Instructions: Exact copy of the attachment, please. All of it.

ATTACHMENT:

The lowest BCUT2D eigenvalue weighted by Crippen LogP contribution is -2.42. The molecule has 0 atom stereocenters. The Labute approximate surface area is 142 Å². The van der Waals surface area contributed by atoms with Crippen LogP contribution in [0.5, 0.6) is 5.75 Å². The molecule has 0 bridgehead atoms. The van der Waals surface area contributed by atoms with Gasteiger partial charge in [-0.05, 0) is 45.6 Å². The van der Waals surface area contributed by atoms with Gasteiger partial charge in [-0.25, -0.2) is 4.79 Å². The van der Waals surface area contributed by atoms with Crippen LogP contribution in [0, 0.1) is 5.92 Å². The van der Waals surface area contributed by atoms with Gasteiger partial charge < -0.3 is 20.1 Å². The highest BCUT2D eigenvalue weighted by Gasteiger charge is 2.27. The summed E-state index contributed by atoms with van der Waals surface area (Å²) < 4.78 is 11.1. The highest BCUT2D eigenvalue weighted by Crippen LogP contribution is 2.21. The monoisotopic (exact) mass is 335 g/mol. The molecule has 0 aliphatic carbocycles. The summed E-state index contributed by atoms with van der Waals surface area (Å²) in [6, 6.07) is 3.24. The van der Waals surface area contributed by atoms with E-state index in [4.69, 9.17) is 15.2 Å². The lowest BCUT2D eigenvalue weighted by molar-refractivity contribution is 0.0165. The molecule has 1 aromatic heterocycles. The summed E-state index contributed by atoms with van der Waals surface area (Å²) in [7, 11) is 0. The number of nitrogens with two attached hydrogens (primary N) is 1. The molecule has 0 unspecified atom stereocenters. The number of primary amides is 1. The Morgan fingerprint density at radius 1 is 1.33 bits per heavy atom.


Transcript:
The lowest BCUT2D eigenvalue weighted by Crippen LogP contribution is -2.42. The molecule has 0 atom stereocenters. The Labute approximate surface area is 142 Å². The van der Waals surface area contributed by atoms with Crippen LogP contribution in [0.5, 0.6) is 5.75 Å². The molecule has 0 bridgehead atoms. The van der Waals surface area contributed by atoms with Gasteiger partial charge in [-0.05, 0) is 45.6 Å². The van der Waals surface area contributed by atoms with Gasteiger partial charge in [-0.25, -0.2) is 4.79 Å². The van der Waals surface area contributed by atoms with Crippen LogP contribution in [0, 0.1) is 5.92 Å². The van der Waals surface area contributed by atoms with Gasteiger partial charge < -0.3 is 20.1 Å². The highest BCUT2D eigenvalue weighted by Gasteiger charge is 2.27. The summed E-state index contributed by atoms with van der Waals surface area (Å²) < 4.78 is 11.1. The highest BCUT2D eigenvalue weighted by Crippen LogP contribution is 2.21. The monoisotopic (exact) mass is 335 g/mol. The molecule has 0 aliphatic carbocycles. The summed E-state index contributed by atoms with van der Waals surface area (Å²) in [6, 6.07) is 3.24. The van der Waals surface area contributed by atoms with E-state index in [4.69, 9.17) is 15.2 Å². The lowest BCUT2D eigenvalue weighted by molar-refractivity contribution is 0.0165. The molecule has 1 aromatic heterocycles. The summed E-state index contributed by atoms with van der Waals surface area (Å²) in [7, 11) is 0. The number of nitrogens with two attached hydrogens (primary N) is 1. The molecule has 0 unspecified atom stereocenters. The number of primary amides is 1. The Morgan fingerprint density at radius 1 is 1.33 bits per heavy atom.